I Watched: Spider-Man (1981)

The Spider-Man cartoon from 1981 seemed like a good choice for my next series, with twenty-six episodes it did well as something to watch while eating my breakfast. The show has a collection of villains, some of which were well known while others were quite obscure.

This version of the wall crawler didn’t have an overarching plot. Dr Doom was a recurring villain whose story connected to his other episodes but every episode felt like it’s own thing. Peter Parker had a bit of consistency with events like when Aunt May went on holiday it meant she was away for a few episodes but there was nothing big that a viewer had to follow. Spider-Man doesn’t get any development in using his skills as he can just do whatever he’s trying (including cocooning, ballooning and creating diving bells), there’s no character growth for the established hero, he’s even met most of the villains already.

Animation at this point must not have been very developed as action scenes are slow and the whole programme has a sort of old Scooby-Doo feel to it, including a lighthearted tone which never made Spidey feel heroic but was nice to sit through. Adding to the Saturday morning cartoon feel were scene transition screens with dynamic music, to watch it you’d realise how family friendly the show is.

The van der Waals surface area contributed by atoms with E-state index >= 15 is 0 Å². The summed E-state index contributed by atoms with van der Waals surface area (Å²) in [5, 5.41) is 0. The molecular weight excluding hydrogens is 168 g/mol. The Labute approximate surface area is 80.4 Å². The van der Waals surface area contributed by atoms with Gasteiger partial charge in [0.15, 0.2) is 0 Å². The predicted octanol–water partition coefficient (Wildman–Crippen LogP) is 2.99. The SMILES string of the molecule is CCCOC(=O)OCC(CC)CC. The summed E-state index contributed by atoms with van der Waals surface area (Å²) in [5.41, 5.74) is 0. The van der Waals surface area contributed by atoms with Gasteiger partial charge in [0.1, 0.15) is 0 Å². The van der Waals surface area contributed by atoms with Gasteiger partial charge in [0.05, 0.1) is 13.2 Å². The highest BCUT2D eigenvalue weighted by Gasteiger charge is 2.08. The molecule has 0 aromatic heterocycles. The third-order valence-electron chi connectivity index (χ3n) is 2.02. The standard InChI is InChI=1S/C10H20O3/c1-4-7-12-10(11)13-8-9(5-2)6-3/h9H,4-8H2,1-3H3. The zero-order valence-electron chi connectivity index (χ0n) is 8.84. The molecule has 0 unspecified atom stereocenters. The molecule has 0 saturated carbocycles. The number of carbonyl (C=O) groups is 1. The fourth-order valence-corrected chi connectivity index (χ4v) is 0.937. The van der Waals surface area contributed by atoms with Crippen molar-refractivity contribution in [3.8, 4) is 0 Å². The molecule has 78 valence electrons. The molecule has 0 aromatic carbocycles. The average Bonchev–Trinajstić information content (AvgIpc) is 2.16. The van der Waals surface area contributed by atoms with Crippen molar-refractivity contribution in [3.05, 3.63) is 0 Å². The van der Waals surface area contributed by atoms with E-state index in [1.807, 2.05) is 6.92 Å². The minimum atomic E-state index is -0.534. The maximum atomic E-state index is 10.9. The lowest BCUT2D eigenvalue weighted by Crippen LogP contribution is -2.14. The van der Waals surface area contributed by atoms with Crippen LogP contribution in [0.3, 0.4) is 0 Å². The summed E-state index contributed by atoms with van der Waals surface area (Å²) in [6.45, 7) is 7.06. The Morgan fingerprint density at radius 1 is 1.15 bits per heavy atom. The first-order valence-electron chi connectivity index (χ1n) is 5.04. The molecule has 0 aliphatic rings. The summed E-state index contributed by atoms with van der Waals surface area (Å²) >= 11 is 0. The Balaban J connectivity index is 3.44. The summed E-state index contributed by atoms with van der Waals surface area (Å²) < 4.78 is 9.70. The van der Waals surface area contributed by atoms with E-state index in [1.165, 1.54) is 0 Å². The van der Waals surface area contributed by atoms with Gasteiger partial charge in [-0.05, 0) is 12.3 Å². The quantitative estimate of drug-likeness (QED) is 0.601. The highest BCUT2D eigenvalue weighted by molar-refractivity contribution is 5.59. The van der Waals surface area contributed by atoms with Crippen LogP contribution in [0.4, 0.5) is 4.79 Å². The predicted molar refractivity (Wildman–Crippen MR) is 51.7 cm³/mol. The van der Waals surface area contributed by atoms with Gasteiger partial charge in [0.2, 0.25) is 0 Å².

We get plenty of appearances from other characters who’s cameos are relevant to their individual episodes, thankfully you don’t need much backstory or knowledge of them to understand what’s going on. Namor, Captain America and Medusa (the Inhuman) all show up. There’s even an unnamed guy that Peter Parker recognises who looked like an animated Clark Kent which is definitely interesting.

Spider-Man 1981 is a consistently enjoyable show that’s low quality but fun. Ideas are explored that I haven’t seen much elsewhere like Aunt May’s hatred of Spider-Man and the Parker family poverty, Spider-Man paying fines for misdemeanours or going to the doctor with a cold, Jameson’s nephew Mortimer is Peter’s main reporter rival and Betty Brant is the love interest. The show goes to weird amounts of effort in some areas but is lacking in others.

I can recommend this one as a fun watch for Spider-Man fans, just don’t expect anything too serious.


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